This is a little speech I wrote for Toastmasters. It’s about the totally awesome and unboring flavour of Vanilla.


A Speech by Alex Pressé

Boring, plain, ordinary, modest, simple, basic, and even disappointing. It is the most abundant odorant chemical in use today. Almost every perfume, confection, beverage, cosmetic and pharmaceutical contains this chemical.

4-hydroxy-3-methoxybenzaldehyde is methyl vanillin. That’s right, vanilla. A scent so common it has become synonymous with plain, boring, conventional. It is unexciting. Woop-tee-doo, vanilla!

Mr. Toastmaster, fellow Toastmasters and welcome guests, I assure you, Vanilla is certainly not boring!

It all starts in the Totonacapan region of south Mexico, now present day Vera Cruz. According to ancient Totonaco Indian mythology, the Princess-God Xanat was forbidden by her father from marrying a mortal. The two of them fled to the forest but were soon captured and beheaded. At the ground where Xanat’s blood mixed with her lover’s, a tropical vine grew. This vine was the birth of a boring old plant: Vanilla Planifolia. Just another member of the largest flowering plant species, Orchids. But the only orchid of over 22 thousand species that produces an edible fruit. Ordinary?

During the fifteenth century, the Aztecs from central Mexico finally conquered the Totonac peoples and soon learned of the special fruit of the flowering vine. The other tribes were made to pay the Aztec kings with gold and corn. The Totonac people were forced to pay with the exotic fruit of the vine. It simply had a taste none could resist! Certainly not a disappointing or modest flavor!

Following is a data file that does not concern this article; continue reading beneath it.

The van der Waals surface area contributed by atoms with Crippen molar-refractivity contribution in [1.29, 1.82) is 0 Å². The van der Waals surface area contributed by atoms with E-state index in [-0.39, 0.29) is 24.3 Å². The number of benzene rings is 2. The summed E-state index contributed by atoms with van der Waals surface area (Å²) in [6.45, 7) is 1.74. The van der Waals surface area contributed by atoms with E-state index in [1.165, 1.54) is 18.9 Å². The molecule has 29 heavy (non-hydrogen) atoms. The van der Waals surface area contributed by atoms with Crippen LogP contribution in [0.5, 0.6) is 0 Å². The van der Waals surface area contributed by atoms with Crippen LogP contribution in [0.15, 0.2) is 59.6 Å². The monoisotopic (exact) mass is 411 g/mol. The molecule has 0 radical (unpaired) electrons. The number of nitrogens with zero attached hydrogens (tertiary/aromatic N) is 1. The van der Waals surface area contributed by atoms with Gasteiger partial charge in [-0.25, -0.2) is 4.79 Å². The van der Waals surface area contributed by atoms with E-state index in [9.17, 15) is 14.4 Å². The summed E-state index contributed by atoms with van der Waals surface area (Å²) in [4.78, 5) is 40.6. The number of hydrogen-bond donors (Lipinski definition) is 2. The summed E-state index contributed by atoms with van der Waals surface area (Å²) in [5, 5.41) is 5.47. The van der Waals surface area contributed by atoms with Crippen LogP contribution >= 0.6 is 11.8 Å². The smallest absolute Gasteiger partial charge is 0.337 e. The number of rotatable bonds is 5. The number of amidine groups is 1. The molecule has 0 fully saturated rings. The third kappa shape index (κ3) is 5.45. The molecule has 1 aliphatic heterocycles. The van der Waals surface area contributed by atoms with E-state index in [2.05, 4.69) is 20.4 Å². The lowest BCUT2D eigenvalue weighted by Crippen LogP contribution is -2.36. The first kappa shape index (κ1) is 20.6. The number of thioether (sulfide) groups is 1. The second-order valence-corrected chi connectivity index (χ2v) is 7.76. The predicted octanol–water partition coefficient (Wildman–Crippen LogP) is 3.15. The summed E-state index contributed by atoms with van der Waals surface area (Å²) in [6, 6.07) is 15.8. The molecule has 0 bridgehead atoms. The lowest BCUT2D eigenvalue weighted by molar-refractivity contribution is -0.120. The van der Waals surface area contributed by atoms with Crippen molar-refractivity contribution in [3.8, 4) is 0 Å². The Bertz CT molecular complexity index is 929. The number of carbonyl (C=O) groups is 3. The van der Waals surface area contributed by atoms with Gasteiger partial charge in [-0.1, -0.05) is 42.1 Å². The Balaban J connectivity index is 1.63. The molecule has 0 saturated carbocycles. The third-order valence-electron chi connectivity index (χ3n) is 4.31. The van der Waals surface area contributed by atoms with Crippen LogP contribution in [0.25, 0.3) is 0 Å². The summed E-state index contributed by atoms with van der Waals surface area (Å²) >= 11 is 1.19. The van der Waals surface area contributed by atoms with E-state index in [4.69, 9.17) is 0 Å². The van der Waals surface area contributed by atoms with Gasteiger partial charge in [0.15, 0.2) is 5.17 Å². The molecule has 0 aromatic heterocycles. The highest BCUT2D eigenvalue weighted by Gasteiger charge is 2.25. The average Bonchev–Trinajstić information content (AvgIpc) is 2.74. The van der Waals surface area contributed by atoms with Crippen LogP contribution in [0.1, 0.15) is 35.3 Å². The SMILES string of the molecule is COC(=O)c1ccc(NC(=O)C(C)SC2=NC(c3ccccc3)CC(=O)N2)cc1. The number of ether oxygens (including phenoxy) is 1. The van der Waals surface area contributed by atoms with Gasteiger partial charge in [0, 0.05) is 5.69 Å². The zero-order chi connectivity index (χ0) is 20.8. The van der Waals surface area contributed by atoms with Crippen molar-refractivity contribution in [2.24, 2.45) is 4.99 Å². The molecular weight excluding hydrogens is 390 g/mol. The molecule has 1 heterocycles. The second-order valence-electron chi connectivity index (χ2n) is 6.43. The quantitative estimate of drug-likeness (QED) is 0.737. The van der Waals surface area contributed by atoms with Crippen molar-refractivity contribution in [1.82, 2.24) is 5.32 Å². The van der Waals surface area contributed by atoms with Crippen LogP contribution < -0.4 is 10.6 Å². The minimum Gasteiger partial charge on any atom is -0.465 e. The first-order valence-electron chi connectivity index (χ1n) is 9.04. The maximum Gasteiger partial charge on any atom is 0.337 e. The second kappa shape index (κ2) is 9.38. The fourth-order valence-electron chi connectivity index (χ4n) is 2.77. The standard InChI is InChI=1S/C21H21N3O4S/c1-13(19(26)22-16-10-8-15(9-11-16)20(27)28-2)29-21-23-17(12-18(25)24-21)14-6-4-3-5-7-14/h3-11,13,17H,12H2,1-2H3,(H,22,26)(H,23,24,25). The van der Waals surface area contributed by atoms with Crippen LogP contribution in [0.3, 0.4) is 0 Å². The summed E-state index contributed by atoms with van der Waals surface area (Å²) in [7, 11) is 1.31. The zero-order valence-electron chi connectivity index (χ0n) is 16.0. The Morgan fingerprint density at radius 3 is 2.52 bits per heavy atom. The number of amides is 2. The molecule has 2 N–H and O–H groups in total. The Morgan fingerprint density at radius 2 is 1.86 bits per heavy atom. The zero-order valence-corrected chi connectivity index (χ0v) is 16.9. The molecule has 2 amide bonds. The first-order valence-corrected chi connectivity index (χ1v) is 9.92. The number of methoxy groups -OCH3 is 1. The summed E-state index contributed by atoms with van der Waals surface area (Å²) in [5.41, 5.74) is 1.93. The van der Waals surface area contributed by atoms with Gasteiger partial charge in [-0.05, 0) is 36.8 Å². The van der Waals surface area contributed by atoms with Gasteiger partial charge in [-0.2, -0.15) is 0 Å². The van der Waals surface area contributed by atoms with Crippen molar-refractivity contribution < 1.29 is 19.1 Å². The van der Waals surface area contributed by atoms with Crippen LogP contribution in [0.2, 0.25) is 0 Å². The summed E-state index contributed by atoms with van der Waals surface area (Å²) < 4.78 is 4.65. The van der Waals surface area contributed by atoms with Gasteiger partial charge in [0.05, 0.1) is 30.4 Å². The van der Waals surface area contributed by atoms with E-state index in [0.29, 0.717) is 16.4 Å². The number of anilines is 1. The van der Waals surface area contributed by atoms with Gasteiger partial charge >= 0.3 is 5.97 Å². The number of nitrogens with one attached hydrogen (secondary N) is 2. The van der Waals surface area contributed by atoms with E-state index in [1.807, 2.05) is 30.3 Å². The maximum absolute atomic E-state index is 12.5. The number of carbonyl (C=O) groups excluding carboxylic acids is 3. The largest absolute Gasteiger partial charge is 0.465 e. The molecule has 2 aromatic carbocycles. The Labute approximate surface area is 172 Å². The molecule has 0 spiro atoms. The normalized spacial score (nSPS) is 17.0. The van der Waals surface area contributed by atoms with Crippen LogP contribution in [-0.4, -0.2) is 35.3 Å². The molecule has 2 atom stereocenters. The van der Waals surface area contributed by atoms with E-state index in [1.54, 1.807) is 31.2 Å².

Soon after however, the Aztecs met the Spaniards who promptly invaded and conquered all of Mexico. Upon examining the exotic vine, with it’s uniquely shaped flower and sensuously scented fruit, the clever Spanish explorers named it Vanilla. This clever name derives from the Spanish word Vainilla, another form of the word vaina which is the Spanish translation of a Latin word: Vagina. No, the Spanish knew this was no ordinary, boring, modest plant. This was a prized treasure of Mexico, even more amazing than the other exotic Aztec jewel: Cacao. Even today, Vanilla ice cream outsells the second best seller Chocolate three to one, due in no small part to how boring it tastes.

The Spanish brought their plunder of Vanilla pods and Cacao beans back home and presented it to their nobility. They mixed the two spices together to produce never-before experienced exotic beverages. For over eighty years, Vanilla and Cocoa were a treasured secret of the ultra-rich and royal.

They tried in vain to cultivate the plant, but could never get it grow where they planted the seeds. And where it did seldom grow, it would never produce the precious pods of exotic aroma and flavor.

Like most Orchids, the seeds cannot germinate without a special mycorrhizal fungus in the ground, which infects the seeds and gives them the critical amount of energy needed to germinate. This is why the plants would rarely grow where the Spanish planted them. And even when plants did grow, they never produced vanilla pods. You see, the flowers of this Orchid bloom independently, an orchid blooms one morning as the sun is coming up, and in the evening when the sun goes down the flower closes forever. If it has not been fertilized in these few hours, it withers and falls the next morning, never to produce the sought-after fruits.